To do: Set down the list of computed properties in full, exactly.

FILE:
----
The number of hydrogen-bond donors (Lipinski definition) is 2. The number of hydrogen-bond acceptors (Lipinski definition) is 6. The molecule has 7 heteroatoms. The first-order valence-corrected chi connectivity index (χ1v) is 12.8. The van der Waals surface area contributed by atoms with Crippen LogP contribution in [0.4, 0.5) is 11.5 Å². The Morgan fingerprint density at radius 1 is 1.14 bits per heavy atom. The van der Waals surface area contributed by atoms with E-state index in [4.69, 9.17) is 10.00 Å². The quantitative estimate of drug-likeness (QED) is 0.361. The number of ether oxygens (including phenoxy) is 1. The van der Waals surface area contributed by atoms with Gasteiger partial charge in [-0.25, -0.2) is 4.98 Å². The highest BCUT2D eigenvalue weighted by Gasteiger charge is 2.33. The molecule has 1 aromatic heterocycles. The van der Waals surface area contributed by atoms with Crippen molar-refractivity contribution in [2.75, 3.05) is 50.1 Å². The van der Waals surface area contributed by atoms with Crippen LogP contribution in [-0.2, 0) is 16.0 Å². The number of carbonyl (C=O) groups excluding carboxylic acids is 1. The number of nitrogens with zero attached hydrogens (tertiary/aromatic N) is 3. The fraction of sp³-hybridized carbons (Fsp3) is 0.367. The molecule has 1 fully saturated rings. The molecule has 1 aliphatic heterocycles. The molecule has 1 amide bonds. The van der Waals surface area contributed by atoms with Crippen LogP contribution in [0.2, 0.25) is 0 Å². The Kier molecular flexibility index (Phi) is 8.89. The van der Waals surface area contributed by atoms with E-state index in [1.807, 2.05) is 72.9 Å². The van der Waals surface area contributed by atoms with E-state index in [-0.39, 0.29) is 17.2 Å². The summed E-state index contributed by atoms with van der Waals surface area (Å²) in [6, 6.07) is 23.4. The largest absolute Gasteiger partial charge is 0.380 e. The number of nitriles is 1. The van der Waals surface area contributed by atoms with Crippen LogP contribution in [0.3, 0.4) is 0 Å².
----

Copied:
The number of hydrogen-bond donors (Lipinski definition) is 2. The number of hydrogen-bond acceptors (Lipinski definition) is 6. The molecule has 7 heteroatoms. The first-order valence-corrected chi connectivity index (χ1v) is 12.8. The van der Waals surface area contributed by atoms with Crippen LogP contribution in [0.4, 0.5) is 11.5 Å². The Morgan fingerprint density at radius 1 is 1.14 bits per heavy atom. The van der Waals surface area contributed by atoms with E-state index in [4.69, 9.17) is 10.00 Å². The quantitative estimate of drug-likeness (QED) is 0.361. The number of ether oxygens (including phenoxy) is 1. The van der Waals surface area contributed by atoms with Gasteiger partial charge in [-0.25, -0.2) is 4.98 Å². The highest BCUT2D eigenvalue weighted by Gasteiger charge is 2.33. The molecule has 1 aromatic heterocycles. The van der Waals surface area contributed by atoms with Crippen molar-refractivity contribution in [2.75, 3.05) is 50.1 Å². The van der Waals surface area contributed by atoms with Crippen LogP contribution in [-0.2, 0) is 16.0 Å². The number of carbonyl (C=O) groups excluding carboxylic acids is 1. The number of nitrogens with zero attached hydrogens (tertiary/aromatic N) is 3. The fraction of sp³-hybridized carbons (Fsp3) is 0.367. The molecule has 1 fully saturated rings. The molecule has 1 aliphatic heterocycles. The molecule has 1 amide bonds. The van der Waals surface area contributed by atoms with Crippen LogP contribution in [0.2, 0.25) is 0 Å². The Kier molecular flexibility index (Phi) is 8.89. The van der Waals surface area contributed by atoms with E-state index in [1.807, 2.05) is 72.9 Å². The van der Waals surface area contributed by atoms with E-state index in [-0.39, 0.29) is 17.2 Å². The summed E-state index contributed by atoms with van der Waals surface area (Å²) in [6, 6.07) is 23.4. The largest absolute Gasteiger partial charge is 0.380 e. The number of nitriles is 1. The van der Waals surface area contributed by atoms with Crippen LogP contribution in [0.3, 0.4) is 0 Å².